10. Scott Felland says:

    I am sure that such a book will be of great value to anyone with PF. I would like it to be focused primarily on PF, even though those with other lung diseases will also find that much of it will also pertain to them and be helpful.
    I found the link that you provided John Harris concerning the end stages to be informative. Thank you.

    A book that I am currently reading, Ultimate Pulmonary Wellness by Dr. Noah Greenspan, that was recommended on a PFF post, is very informative and covers many crucial topics. While his book is meant to cover many pulmonary illnesses, the focus of yours will be an invaluable resource. The personal slant will offer an insight that others can’t fully understand. Thank you for your dedication.

    • Hi Scott, thanks so much for your input about directing the book more specifically to PF patients. After getting lots of input I agree, and will do so. I love Dr. Noah’s book! It has helped me so much, and I will be referencing it a lot in my book. I appreciate your encouragement. It is a big undertaking, and encouragement like yours spurs me on 🙂

  11. Carmela says:

    Definitely, Kim writing a book about living w/PF is a great idea and undertaking. I would approach it as a narrative using yourself, your experiences, your knowledge and your empathy as a basis. For many of us the PF diagnosis is a result of another condition. Thru my own experiences, I have found nuances and subtleties inherent in IPF that don’t exist in other terminal diseases esp if oxygen 24/7 is part of life. As previously stated, draw on simlarities w/other terminal diseases but I would focus on PF and how to deal with the endless life changing adjustments.
    Wishing you success.

    • Thanks Carmela! Thanks for your encouragement and input. I really appreciate it. I do plan to interweave my own experience throughout the book, and I hope that will be helpful. I will also interweave being a good friend to ourselves on this difficult journey. I love your phrase, endless life changing adjustments. Isn’t that the truth! Thanks again for sharing.

  12. Elayne Lemanow says:

    Hi Kim, I have bronchiectsasis and I share many of the symptoms and oxygen dependent lifestyle that you and other PF patients refer to. I am on my own. I am currently independent and can perform my Activities of Daily Living.I understand that will change with time. I am interested in knowing how to plan for end stages, especially if one is alone and will have to be proactive in making those arrangements themselves. What typical changes happen, potential social isolation,typical caregiving needs, typical oxygen needs, housing needs, financial considerations/tips. I see some are asking for book to address PF specifically. However, I think wearing oxygen is what is unique for me and I share that with you and others with PF. I would still be interested in reading such a book that addreses these oxygen dependent issues. Thank you for considering this.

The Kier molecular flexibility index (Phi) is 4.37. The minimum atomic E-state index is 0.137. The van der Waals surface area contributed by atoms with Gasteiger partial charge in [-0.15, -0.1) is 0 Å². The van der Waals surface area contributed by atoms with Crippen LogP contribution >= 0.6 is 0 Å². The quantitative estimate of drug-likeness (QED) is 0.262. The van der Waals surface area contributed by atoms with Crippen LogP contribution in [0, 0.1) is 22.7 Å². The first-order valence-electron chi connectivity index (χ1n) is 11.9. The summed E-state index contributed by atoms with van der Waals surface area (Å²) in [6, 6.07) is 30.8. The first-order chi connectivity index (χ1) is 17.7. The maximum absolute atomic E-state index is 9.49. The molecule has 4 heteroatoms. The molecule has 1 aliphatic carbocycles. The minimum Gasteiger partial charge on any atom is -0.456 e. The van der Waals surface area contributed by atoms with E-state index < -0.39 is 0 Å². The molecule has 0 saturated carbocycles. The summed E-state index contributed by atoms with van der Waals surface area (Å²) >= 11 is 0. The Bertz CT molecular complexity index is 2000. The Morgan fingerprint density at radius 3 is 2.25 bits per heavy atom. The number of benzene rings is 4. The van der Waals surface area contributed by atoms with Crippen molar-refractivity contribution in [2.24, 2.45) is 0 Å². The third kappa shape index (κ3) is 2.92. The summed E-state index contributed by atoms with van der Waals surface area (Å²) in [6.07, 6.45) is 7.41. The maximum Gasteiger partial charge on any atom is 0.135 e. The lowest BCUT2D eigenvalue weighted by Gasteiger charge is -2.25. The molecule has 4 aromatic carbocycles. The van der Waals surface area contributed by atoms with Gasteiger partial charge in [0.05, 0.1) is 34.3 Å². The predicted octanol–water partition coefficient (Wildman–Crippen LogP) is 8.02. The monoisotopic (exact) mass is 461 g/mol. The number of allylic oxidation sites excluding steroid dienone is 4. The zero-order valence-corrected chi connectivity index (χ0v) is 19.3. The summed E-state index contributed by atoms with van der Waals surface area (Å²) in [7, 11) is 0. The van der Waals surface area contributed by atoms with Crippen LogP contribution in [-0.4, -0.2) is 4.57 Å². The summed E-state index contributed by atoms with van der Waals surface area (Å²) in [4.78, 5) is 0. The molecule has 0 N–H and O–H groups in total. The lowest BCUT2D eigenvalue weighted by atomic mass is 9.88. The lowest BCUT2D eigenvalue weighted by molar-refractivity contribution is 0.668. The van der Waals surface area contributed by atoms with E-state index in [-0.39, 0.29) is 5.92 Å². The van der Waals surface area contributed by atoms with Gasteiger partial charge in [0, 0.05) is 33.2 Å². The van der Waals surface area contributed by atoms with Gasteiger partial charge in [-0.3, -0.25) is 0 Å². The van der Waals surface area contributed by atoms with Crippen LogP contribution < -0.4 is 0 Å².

• Hi Elayne,
      Thanks so much for sharing about yourself and what you’d like in a book for patients. Very helpful. I’m so sorry you are dealing with such a difficult disease on your own. I would be happy to address your concerns, and know it will help others as well. Blessings to you…

  13. Corinne Shawgo says:

    Still not sure what the exact difference is but I was diagnosed in 2014 with Interstitial Lung disease, and Connective tissue disease; rather than Pulmonary Fibrosis. But the outcome is the same for as a person with PF. Your gathering information from people with lung disease is wonderful and I wish you success with your book.!
    For me the psychological problems have been the most difficult to deal with, such as depression, lack of groups in this area. Family members who still don’t really understand this disease. Most people think the medication I take is going to make me OK again. It also frustrates me that doctors treat the condition too much and not the person as a whole. A fifteen minute office visit and some tests every six months just doesn’t make me feel good about myself. If I sound to negative than I guess that this disease over rides the “positive” at times. It takes a great deal of strength to deal with this every day.